In the document, Instruction On Certain Questions Regarding the Collaboration of the Non-Ordained Faithful in the Sacred Ministry of Priests, put out by the Vatican on August 15, 1997, we read, “In Eucharistic celebrations deacons and non-ordained members of the faithful may not pronounce prayers—e.g. especially the Eucharistic prayer, with its concluding doxology—or any other parts of the liturgy reserved to the celebrant priest.  Neither may deacons or non-ordained members of the faithful use gestures or actions which are proper to the same priest celebrant” [emphasis added] (Article 6, §2).

What the above statement means is that we may not say the Eucharistic prayers along with the priest, nor, to the point of this topic, the faithful may not use the same gestures that are reserved for the priest celebrant.

As mentioned above, the GIRM is silent with regard to the posture of the faithful during the Our Father, however, the Roman Missal (the book of prayers for Mass used by the priest) states that the celebrant is to pray the Our Father with hands extended.

Simply, the faithful are NOT to use gestures or actions proper to the priest celebrant.  Likewise, the holding of hands while the Our Father is said is not prescribed, so for this reason, no one can be required to hold hands with another during the Our Father.

The proper authority to prescribe any posture for the recitation of the Our Father is the U.S. Bishops’ Conference or the Holy See, and neither has provided any liturgical rubric.  (9:42)

Mass – 23rd Sunday in Ordinary Time – September 6th

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The agape, or love feast, was a memorial of the Last Supper.  It’s thought to be somewhat analogous to the Jewish Passover dinner or the Greek custom of having a “brotherhood” meal before or after a solemn event.

As practiced by the early Christians, it merely recalled the Lord’s Last Supper.  It did not, as has been proposed, have a relationship to the Eucharist, since it was merely an eating before or after the celebration of the Eucharist.  Participants gathered to eat, talk on pious subjects and sing hymns.

However, abuses arose, and it was discontinued, even as a non-liturgical act, by the sixth century.  In recent times there has been a revival of the concept through the emphasis upon the “sense of community” brought about by the ecumenical and liturgical movements, but it has more social overtones than association with the Holy Eucharist.

In addition, as expounded on by Jesus, agape is a form of love which is both unconditional and voluntary; that is, it is non-discriminating with no pre-conditions and is something that one decides to do.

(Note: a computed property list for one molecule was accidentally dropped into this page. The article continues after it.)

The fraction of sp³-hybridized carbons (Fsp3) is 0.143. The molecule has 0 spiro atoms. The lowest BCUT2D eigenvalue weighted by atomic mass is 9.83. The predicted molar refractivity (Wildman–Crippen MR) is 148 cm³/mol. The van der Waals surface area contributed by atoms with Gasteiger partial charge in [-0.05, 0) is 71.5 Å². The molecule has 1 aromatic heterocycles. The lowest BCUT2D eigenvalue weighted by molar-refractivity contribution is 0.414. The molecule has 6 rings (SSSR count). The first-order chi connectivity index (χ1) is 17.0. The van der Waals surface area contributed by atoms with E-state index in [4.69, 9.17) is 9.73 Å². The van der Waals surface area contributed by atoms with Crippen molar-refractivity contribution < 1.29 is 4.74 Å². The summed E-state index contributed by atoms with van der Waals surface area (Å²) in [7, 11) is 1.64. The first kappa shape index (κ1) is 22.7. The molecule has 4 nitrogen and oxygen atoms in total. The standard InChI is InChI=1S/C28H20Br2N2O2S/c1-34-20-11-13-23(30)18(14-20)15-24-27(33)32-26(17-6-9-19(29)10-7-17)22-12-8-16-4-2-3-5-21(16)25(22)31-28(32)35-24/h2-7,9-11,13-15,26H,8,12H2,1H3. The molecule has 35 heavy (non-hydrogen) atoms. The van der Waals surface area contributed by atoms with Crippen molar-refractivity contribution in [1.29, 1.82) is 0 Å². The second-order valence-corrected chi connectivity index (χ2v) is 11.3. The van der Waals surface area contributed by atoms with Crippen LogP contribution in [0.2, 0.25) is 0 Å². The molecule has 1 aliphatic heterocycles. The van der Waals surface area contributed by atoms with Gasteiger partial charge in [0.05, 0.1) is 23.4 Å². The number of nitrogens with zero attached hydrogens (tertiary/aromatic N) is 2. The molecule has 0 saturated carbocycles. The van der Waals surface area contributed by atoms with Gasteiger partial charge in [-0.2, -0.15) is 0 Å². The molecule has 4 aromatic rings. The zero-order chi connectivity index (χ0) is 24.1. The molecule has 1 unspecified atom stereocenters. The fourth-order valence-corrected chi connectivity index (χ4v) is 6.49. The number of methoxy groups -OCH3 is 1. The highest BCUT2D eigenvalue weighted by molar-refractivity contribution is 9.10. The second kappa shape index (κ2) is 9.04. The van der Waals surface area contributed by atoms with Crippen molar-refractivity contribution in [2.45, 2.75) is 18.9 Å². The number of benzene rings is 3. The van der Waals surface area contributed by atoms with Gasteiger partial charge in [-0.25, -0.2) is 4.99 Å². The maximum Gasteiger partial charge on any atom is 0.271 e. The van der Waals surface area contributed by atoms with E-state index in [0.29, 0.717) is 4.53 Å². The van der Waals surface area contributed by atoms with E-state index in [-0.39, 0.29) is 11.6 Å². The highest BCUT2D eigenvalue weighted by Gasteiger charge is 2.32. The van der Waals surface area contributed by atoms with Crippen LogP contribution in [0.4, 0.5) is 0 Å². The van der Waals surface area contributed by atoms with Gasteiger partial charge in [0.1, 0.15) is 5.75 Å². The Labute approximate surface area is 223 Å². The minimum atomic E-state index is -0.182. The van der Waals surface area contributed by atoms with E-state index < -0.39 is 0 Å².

When asked what the greatest commandment was, Jesus said, “‘Love (i.e. agape) the Lord your God with all your heart and with all your soul and with all your mind.’  This is the first and greatest commandment.  And the second is: ‘Love your neighbor as yourself.’  All the Law and the Prophets hang on these two commandments” (Matthew 22:37-41).

In keeping to this commandment, Jesus demonstrated his extreme form of love for us by dying on the cross.  He has shown us the type of love we should have for God and for one another, not the love that we see in our material world today, but a love that is divine, unconditional, self-sacrificing, active, volitional and thoughtful.

This type of love has been described as agape, which is one of several Greek words meaning love.  Other Greek words used to identify types of love are:  Phileo: love between friends; Eros: the sense of being in love, or romantic love; Storge: love of family, such as, between parent and child, or between siblings, cousins, etc.  In a very close family, agape is felt as well. (9:41)

Mass Intentions for September 14-20, 2020

Monday, September 14
8:00 am Mass, In Memory of Frederico Montelongo
Tuesday, September 15
8:00 am Mass, In Memory of David Johnston
Wednesday, September 16
8:00 am Mass, In Memory of Jack Temme
Thursday, September 17
8:00 am Mass, In Memory of Florence Sweeney
Friday, September 18
8:00am Mass, In Memory of Doris Crnkovich
Saturday, September 19
5:00pm Mass, In Memory of Terri Fuson Rilea
Sunday, September 20
10:00am Mass, In Memory of Duane Heiderscheidt
5:00 pm Mass, For the People of Assumption Parish

Mass Intentions for September 7-13, 2020

Monday, September 7
8:00 am Mass, For the people of Assumption
Tuesday, September 8
8:00 am Mass, In Memory of Jack Temme
Wednesday, September 9
8:00 am Mass, In Memory of Barbara Naert
Thursday, September 10
8:00 am Mass, In Memory of Charlene Grell
Friday, September 11
8:00am Mass, In Memory of Sr. Carolyn Farrell
Saturday, September 12
5:00pm Mass, In Memory of Elizabeth Conrad
Sunday, September 13
10:00am Mass, For the people of Assumption
5:00 pm Mass, In Memory of Becky Giofreddi